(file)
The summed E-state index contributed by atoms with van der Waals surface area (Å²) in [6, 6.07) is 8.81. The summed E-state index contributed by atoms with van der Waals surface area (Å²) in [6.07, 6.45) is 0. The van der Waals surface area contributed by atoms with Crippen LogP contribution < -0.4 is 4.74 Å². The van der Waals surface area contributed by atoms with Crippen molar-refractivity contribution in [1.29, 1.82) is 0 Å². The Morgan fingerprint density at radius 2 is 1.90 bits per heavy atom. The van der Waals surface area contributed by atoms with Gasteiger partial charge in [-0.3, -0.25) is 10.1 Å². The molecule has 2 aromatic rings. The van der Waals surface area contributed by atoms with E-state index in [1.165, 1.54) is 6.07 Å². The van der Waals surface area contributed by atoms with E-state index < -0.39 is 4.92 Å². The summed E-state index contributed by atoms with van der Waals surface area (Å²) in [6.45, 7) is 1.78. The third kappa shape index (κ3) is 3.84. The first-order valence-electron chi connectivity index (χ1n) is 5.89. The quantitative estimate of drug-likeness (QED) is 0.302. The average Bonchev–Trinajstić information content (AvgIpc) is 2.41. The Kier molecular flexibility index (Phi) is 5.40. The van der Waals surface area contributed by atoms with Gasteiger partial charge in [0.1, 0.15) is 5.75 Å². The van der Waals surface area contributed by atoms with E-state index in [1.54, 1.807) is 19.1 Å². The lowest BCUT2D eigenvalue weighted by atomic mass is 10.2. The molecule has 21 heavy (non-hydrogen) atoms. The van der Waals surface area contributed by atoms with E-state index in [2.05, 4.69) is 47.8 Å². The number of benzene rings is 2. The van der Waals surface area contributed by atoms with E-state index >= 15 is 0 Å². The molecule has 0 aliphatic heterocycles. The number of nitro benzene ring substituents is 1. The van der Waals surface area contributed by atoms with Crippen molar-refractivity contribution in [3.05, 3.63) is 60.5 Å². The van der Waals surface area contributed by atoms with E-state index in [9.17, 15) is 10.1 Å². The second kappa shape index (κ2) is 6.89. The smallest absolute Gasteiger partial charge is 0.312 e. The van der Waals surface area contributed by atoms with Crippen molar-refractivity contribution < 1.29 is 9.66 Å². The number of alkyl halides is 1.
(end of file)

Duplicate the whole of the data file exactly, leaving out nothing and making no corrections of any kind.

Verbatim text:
The summed E-state index contributed by atoms with van der Waals surface area (Å²) in [6, 6.07) is 8.81. The summed E-state index contributed by atoms with van der Waals surface area (Å²) in [6.07, 6.45) is 0. The van der Waals surface area contributed by atoms with Crippen LogP contribution < -0.4 is 4.74 Å². The van der Waals surface area contributed by atoms with Crippen molar-refractivity contribution in [1.29, 1.82) is 0 Å². The Morgan fingerprint density at radius 2 is 1.90 bits per heavy atom. The van der Waals surface area contributed by atoms with Gasteiger partial charge in [-0.3, -0.25) is 10.1 Å². The molecule has 2 aromatic rings. The van der Waals surface area contributed by atoms with E-state index in [1.165, 1.54) is 6.07 Å². The van der Waals surface area contributed by atoms with E-state index < -0.39 is 4.92 Å². The summed E-state index contributed by atoms with van der Waals surface area (Å²) in [6.45, 7) is 1.78. The third kappa shape index (κ3) is 3.84. The first-order valence-electron chi connectivity index (χ1n) is 5.89. The quantitative estimate of drug-likeness (QED) is 0.302. The average Bonchev–Trinajstić information content (AvgIpc) is 2.41. The Kier molecular flexibility index (Phi) is 5.40. The van der Waals surface area contributed by atoms with Gasteiger partial charge in [0.1, 0.15) is 5.75 Å². The van der Waals surface area contributed by atoms with E-state index in [1.54, 1.807) is 19.1 Å². The lowest BCUT2D eigenvalue weighted by atomic mass is 10.2. The molecule has 21 heavy (non-hydrogen) atoms. The van der Waals surface area contributed by atoms with E-state index in [2.05, 4.69) is 47.8 Å². The number of benzene rings is 2. The van der Waals surface area contributed by atoms with E-state index >= 15 is 0 Å². The molecule has 0 aliphatic heterocycles. The number of nitro benzene ring substituents is 1. The van der Waals surface area contributed by atoms with Crippen molar-refractivity contribution in [3.05, 3.63) is 60.5 Å². The van der Waals surface area contributed by atoms with E-state index in [9.17, 15) is 10.1 Å². The second kappa shape index (κ2) is 6.89. The smallest absolute Gasteiger partial charge is 0.312 e. The van der Waals surface area contributed by atoms with Crippen molar-refractivity contribution < 1.29 is 9.66 Å². The number of alkyl halides is 1.